College football has a weird way of making people, from different parts of America, fans of teams that are nowhere near the address they have on their mail. Well, imagine a kid from Los Angeles, California rooting for a team in Morgantown, West Virginia.
That kid was me as I rooted for the West Virginia Mountaineers from 2005 to 2008. How could you not love Pat White and Steve Slaton? They were an electric duo that was slippery, fast, and were capable of scoring anywhere on the field. They even had an awesome nickname, “Nickel and Dime”, pertaining to their jersey numbers as White wore number five while Slaton rocked number 10.
White was a three-star athlete, according to Rivals, coming out of high school in 2004. He was recruited by SEC schools in LSU and Auburn as an Alabama high school standout. He committed to LSU as a receiver, but changed his mind to play for WVU. The Mountaineers promised him a chance to continue playing under center. Meanwhile, Slaton committed a year later as a three-star player out of Philadelphia who was lightly recruited. He was viewed as a defensive back more than anything, but ended up in Morgantown as well.
In the fall of 2005, White and Slaton began their reign of terror.
During their time together, White and Slaton put West Virginia in the limelight as one of the best teams in the country as they led the team to three straight 10-win seasons with an overall record of 33-5. The Mountaineers won three consecutive bowl games including two astounding wins against Georgia, in the Sugar Bowl, and Oklahoma, in the Fiesta Bowl.
On top of that, Nickel and Dime helped the ‘Neers win two Big East championships as well as appear in the top 10 for 24 weeks. The highest the team ever got was no. 2 in the nation.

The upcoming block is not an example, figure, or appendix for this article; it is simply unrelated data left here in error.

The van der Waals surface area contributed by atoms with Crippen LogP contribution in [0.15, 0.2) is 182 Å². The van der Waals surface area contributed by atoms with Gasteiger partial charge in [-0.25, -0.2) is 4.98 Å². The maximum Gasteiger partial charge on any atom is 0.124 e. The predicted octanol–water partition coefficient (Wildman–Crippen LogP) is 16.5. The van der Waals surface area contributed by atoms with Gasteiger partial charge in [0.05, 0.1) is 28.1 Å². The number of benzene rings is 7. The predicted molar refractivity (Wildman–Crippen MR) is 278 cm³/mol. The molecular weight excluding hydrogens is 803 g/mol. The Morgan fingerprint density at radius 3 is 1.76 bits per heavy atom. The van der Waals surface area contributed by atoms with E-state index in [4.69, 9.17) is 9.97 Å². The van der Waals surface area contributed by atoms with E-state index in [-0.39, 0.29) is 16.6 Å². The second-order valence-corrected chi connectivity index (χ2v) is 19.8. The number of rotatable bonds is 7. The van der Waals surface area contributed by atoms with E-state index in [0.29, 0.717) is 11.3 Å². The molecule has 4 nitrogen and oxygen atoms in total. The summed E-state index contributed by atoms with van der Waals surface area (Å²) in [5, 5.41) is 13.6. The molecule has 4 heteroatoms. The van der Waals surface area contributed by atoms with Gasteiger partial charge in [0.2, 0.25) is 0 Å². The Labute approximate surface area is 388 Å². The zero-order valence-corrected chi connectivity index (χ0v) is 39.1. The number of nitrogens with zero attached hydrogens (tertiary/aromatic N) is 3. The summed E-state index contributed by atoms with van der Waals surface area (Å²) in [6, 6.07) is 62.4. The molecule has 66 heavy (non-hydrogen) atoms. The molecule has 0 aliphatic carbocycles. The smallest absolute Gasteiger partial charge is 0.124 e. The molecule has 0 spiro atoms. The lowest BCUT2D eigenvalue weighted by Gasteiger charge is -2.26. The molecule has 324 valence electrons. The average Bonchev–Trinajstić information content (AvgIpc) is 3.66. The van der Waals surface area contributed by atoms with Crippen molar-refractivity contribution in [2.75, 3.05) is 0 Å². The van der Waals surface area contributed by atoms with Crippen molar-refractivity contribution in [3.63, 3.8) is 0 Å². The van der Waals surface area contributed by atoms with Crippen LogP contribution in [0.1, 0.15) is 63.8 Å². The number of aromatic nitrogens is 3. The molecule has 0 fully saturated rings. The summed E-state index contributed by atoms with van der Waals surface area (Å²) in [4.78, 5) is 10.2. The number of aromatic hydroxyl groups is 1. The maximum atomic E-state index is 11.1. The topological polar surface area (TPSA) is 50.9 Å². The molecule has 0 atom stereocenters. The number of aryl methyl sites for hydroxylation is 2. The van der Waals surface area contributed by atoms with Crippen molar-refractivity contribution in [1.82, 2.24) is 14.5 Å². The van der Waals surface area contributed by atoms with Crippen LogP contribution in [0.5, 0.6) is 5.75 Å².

West Virginia was led by their mad genius in head coach Rich Rodriguez as he helped change the trajectory of the spread offense. Teams like Oklahoma and Georgia ran the spread with elite throwers in Sam Bradford and Matthew Stafford. Rich Rod tailored his offense to the skills of both White and Slaton as he knew he had two dynamic athletes. As a result, WVU finished with 11,072 rushing yards from 2005 to 2007, second to only Navy during that span.
“I don’t think they’re hung up on how many yards they have or how many touchdowns they have. I think they feed off each other as far as the impact on the game” said Rodriguez in an interview with CSTV.
The duo made their first hallmark moment in game number seven of the 2005 season against the 19th ranked Louisville Cardinals. White had been sharing time with Adam Bednarik until Bednarik sustained an injury in what appeared to be a drubbing of WVU. Down 24-7, White stepped in and ignited an offense that was in neutral. Slaton scored a Big East record six touchdowns while White applied the finishing touches on a 46-44 upset win.
That was just the start of something special.
How about White and Slaton in that aforementioned Sugar Bowl victory versus the eighth ranked Georgia Bulldogs? The Bulldogs were led by D.J. Shockley and were pegged the favorites in a game that was supposed to be too big for the ‘Neers. Well, that message was never conveyed to WVU because they came out like gangbusters as Slaton scored a 52-yard touchdown to set the tone. White threw and ran for a touchdown too while Slaton scored another 52-yard touchdown to ice the game in a 38-35 win. With 204 rushing yards and three scores, Slaton was named the game’s MVP.